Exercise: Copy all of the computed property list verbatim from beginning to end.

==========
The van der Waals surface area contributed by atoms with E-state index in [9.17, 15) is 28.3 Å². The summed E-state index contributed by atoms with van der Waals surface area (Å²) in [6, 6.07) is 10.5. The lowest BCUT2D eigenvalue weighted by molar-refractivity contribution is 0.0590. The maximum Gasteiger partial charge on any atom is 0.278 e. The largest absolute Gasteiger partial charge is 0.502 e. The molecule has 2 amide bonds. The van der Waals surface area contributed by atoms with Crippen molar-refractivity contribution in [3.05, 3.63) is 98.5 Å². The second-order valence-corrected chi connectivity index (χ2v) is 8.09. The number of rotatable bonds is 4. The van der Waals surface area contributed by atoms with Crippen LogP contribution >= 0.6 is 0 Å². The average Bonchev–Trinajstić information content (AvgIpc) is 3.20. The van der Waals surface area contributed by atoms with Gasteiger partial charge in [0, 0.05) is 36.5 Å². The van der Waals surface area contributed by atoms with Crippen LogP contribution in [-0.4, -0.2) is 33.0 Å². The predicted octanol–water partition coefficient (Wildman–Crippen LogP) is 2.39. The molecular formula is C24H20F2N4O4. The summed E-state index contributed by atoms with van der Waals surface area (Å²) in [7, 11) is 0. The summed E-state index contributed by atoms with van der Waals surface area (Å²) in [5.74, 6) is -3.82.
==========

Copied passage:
The van der Waals surface area contributed by atoms with E-state index in [9.17, 15) is 28.3 Å². The summed E-state index contributed by atoms with van der Waals surface area (Å²) in [6, 6.07) is 10.5. The lowest BCUT2D eigenvalue weighted by molar-refractivity contribution is 0.0590. The maximum Gasteiger partial charge on any atom is 0.278 e. The largest absolute Gasteiger partial charge is 0.502 e. The molecule has 2 amide bonds. The van der Waals surface area contributed by atoms with Crippen molar-refractivity contribution in [3.05, 3.63) is 98.5 Å². The second-order valence-corrected chi connectivity index (χ2v) is 8.09. The number of rotatable bonds is 4. The van der Waals surface area contributed by atoms with Crippen LogP contribution >= 0.6 is 0 Å². The average Bonchev–Trinajstić information content (AvgIpc) is 3.20. The van der Waals surface area contributed by atoms with Gasteiger partial charge in [0, 0.05) is 36.5 Å². The van der Waals surface area contributed by atoms with Crippen LogP contribution in [-0.4, -0.2) is 33.0 Å². The predicted octanol–water partition coefficient (Wildman–Crippen LogP) is 2.39. The molecular formula is C24H20F2N4O4. The summed E-state index contributed by atoms with van der Waals surface area (Å²) in [7, 11) is 0. The summed E-state index contributed by atoms with van der Waals surface area (Å²) in [5.74, 6) is -3.82.